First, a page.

Conscious Choice cover

From the press release: In this ground-breaking new history of early America, historian Robert Zimmerman not only exposes the lie behind The New York Times 1619 Project that falsely claims slavery is central to the history of the United States, he also provides profound lessons about the nature of human societies, lessons important for Americans today as well as for all future settlers on Mars and elsewhere in space.

 
Conscious Choice: The origins of slavery in America and why it matters today and for our future in outer space, is a riveting page-turning story that documents how slavery slowly became pervasive in the southern British colonies of North America, colonies founded by a people and culture that not only did not allow slavery but in every way were hostile to the practice.  
Conscious Choice does more however. In telling the tragic history of the Virginia colony and the rise of slavery there, Zimmerman lays out the proper path for creating healthy societies in places like the Moon and Mars.

 

“Zimmerman’s ground-breaking history provides every future generation the basic framework for establishing new societies on other worlds. We would be wise to heed what he says.” —Robert Zubrin, founder of founder of the Mars Society.

 

Available everywhere for $3.99 (before discount) at Amazon, Barnes & Noble, and all ebook vendors, or direct from the ebook publisher, ebookit. And if you buy it from ebookit you don't support the big tech companies and I get a bigger cut much sooner.


Another batch of caves/pits found on Mars

Four new pits on Mars

Overview of February 2019 pits

In the past year the monthly image releases from the high resolution camera on Mars Reconnaissance Orbiter (MRO) archive have frequently included newly discovered pit entrances. Each time I have written posts highlighting these new pits, in June, July, November 2018 and January 2019. In fact, this is happening so frequently I could almost label it a monthly update!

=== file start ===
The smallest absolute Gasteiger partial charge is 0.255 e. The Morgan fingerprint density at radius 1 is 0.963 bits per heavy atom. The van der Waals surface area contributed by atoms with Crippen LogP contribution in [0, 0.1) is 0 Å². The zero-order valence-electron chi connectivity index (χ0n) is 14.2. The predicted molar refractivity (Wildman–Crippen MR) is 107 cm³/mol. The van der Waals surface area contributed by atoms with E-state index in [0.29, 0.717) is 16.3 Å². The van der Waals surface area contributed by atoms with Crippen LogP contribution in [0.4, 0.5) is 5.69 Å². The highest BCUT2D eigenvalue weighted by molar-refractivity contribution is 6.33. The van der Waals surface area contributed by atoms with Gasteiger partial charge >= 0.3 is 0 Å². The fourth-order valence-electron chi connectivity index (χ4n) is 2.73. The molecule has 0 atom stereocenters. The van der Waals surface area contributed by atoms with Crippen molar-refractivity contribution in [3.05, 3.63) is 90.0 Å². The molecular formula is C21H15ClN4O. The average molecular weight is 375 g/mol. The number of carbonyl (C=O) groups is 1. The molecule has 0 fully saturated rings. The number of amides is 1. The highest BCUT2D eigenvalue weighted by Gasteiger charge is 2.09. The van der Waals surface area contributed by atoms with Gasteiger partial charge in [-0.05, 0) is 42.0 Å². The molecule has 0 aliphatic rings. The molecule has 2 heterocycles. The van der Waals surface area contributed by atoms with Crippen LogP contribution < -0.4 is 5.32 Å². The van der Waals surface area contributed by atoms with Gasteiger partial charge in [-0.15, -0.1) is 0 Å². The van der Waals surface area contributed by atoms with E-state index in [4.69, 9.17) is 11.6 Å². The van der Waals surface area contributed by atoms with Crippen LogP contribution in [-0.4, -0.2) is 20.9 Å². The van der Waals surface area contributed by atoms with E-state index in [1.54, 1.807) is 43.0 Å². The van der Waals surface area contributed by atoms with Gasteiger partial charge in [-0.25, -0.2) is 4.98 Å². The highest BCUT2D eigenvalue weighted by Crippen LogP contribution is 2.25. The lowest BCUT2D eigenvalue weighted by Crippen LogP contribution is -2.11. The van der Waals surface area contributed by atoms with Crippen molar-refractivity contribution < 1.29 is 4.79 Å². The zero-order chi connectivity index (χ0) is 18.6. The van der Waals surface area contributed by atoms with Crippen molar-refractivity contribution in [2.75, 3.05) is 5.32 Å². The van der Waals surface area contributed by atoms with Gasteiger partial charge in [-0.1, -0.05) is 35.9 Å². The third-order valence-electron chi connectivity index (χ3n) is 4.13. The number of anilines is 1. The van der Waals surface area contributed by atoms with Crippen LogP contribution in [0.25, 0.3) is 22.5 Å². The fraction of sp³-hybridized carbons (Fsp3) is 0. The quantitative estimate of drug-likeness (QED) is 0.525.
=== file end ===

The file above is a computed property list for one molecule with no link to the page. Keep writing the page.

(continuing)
The November release imaged three pits found on the southern flanks of Arsia Mons. The January 2019 release found several north of the volcano, two of which are very close to the two middle new pits highlighted above. The February release, which is the focus of this post, included four more pits, shown above, all located north and west of Arsia Mons, as shown in the overview map to the right.

Pits 2 and 3 above appear to belong to a cluster of pits all located in the general area between Arsia and Pavonis Mons. (You can see their uncaptioned releases here and here.) Most sit alone on a flat somewhat featureless plain. Sometimes there are flow features nearby, but each pit usually seems to sit unique and unrelated to these other faint features.

Pit 1 is very intriguing in that it sits amid a very long chain of pits and canyons, all aligned, as shown in the image below and to the right.

String of pits

It thus reminds me of the pit I featured on February 5, 2019, though less exciting. The February 5 pit was located in an area with features suggestive of catastrophic flooding from flowing water, while today’s pit is more likely the result of volcanic processes, located as it is on the flank of a large volcano.

Still, when Mars was wetter this pit, as well as the full string of pits it is part of, could have also been shaped by water erosion. Someone with better knowledge of the geology and chemistry here would have to answer this question, assuming we have the data.

Finally we have pit #4, which sits much higher on the flanks of Arsia Mons, with the slope going downhill from the southwest to the northeast. The full image reveals a second larger pit to the east, just on the edge of the frame. Unfortunately, no other images have taken by MRO anywhere near this location, so we do not know if there are more such pits here. I would however not be surprised it these are skylights into lava tubes below, and that with more high resolution images we will discover more skylights throughout this area.

Would any of these pits provide access to underground ice? Possibly. They sit high in elevation, which is a strike against. However, the evidence of past glacial activity west of Arsia Mons, as well as the clouds that seasonal form above the volcano, are both strikes in favor.

We won’t really know however until we go there.

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